• Campaigners using NationBuilder raised more than $400 million in donations and made nearly 12 million contacts in 2018 alone;
  • Democracy.works has helped hundreds of millions of Americans find out where their polling site is over the last several national elections; sent out millions of election reminders to its more than 7 million Turbovote subscribers, tracked hundreds of thousands of ballots through the mail; and helped a huge number find out how to register or obtain an absentee ballot.

All of these are examples of tech-enabled life improvement and power-shifting. There’s another story to be told about the impact of tech, it just doesn’t involve many celebrity VCs or much about a place called Silicon Valley.
 
In that vein, check out this new interview I did on Civicist with Dan Kass and Georges Clement, two of the co-founders of JustFix.nyc, a rising civic tech nonprofit that is focused on using data and tech to advance housing justice.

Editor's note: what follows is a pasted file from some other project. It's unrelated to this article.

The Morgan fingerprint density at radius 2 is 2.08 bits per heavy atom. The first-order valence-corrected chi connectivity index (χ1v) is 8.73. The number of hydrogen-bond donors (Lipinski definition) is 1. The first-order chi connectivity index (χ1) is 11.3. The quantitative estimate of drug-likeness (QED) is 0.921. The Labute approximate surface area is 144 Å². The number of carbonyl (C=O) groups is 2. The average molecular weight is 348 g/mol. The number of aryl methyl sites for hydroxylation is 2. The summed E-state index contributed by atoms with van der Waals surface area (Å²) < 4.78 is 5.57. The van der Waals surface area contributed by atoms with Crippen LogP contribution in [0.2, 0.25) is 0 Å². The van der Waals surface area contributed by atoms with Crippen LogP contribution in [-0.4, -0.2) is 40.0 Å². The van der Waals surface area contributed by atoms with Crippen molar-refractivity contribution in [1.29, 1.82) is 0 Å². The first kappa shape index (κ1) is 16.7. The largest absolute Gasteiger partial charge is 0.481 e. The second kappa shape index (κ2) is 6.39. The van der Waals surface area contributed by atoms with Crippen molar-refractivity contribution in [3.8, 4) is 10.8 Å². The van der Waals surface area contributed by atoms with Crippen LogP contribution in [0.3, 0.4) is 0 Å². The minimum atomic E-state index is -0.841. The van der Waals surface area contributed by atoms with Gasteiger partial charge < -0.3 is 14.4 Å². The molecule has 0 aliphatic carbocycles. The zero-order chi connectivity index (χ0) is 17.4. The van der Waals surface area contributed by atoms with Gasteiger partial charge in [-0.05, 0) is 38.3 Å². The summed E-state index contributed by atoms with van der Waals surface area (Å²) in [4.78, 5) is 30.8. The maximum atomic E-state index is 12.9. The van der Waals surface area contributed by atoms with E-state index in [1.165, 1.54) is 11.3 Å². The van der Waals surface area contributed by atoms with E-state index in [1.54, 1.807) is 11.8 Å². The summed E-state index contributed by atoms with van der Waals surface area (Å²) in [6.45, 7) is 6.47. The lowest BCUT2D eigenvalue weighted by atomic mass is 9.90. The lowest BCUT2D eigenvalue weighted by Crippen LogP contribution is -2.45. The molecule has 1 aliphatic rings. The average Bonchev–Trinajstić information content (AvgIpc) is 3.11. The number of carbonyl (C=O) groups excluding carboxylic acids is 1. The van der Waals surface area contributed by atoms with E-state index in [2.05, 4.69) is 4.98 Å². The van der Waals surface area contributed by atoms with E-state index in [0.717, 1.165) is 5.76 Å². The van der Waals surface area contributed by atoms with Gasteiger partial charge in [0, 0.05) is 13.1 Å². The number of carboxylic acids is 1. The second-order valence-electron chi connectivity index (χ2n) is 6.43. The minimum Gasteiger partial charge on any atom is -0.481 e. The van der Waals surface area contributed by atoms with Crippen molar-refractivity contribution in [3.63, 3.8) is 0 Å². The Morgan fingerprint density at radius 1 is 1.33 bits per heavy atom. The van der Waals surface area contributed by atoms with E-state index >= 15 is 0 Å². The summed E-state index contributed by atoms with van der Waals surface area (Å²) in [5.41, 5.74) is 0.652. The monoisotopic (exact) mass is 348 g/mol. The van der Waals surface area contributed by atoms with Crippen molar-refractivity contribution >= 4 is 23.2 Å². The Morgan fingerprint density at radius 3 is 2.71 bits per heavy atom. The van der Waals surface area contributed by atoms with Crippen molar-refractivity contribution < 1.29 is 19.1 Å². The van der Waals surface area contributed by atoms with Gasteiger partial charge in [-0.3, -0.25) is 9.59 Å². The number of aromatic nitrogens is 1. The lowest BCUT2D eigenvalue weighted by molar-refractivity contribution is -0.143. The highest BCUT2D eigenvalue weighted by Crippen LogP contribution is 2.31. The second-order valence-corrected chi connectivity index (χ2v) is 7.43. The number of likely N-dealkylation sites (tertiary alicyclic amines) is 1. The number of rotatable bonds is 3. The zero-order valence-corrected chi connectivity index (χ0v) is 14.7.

All that said, as we look ahead to (gulp) 2020s, it’s worth pondering how people using emerging technologies will warp the future. Tiago Peixoto and Tom Steinberg, two of the most experienced practitioners and analysts of civic tech, have published a new report with the World Bank titled, “Citizen Engagement: Emerging Digital Technologies Create New Risk and Value.” At the report’s heart are 11 predictions looking at the possible impacts of synthetic media, data-driven government, automated identity verification, online deliberation platforms, speech filtering by platforms, augmented reality, and blockchain-based tools on democratic processes. Peixoto and Steinberg are pessimistic about how disinformation and the use of “social credit” systems may reduce civic engagement and exclude many citizens from public processes. On the other hand, they see potential promise in the rise of verified voting, digital engagement platforms and the use of augmented reality to increase civic awareness and the abilities of citizens to participate in representative processes. And they come down in the middle in some unexpected ways on topics like automation, which they recognize may improve some government services but also reduce the personal nature of communication between citizens and governments, and the use of bots, which they suggest could help activists reduce some of the time and energy they have to spend on administrative tasks, allowing more time for organizing. All in all, it’s a fascinating and thought-provoking report, well worth a careful reading.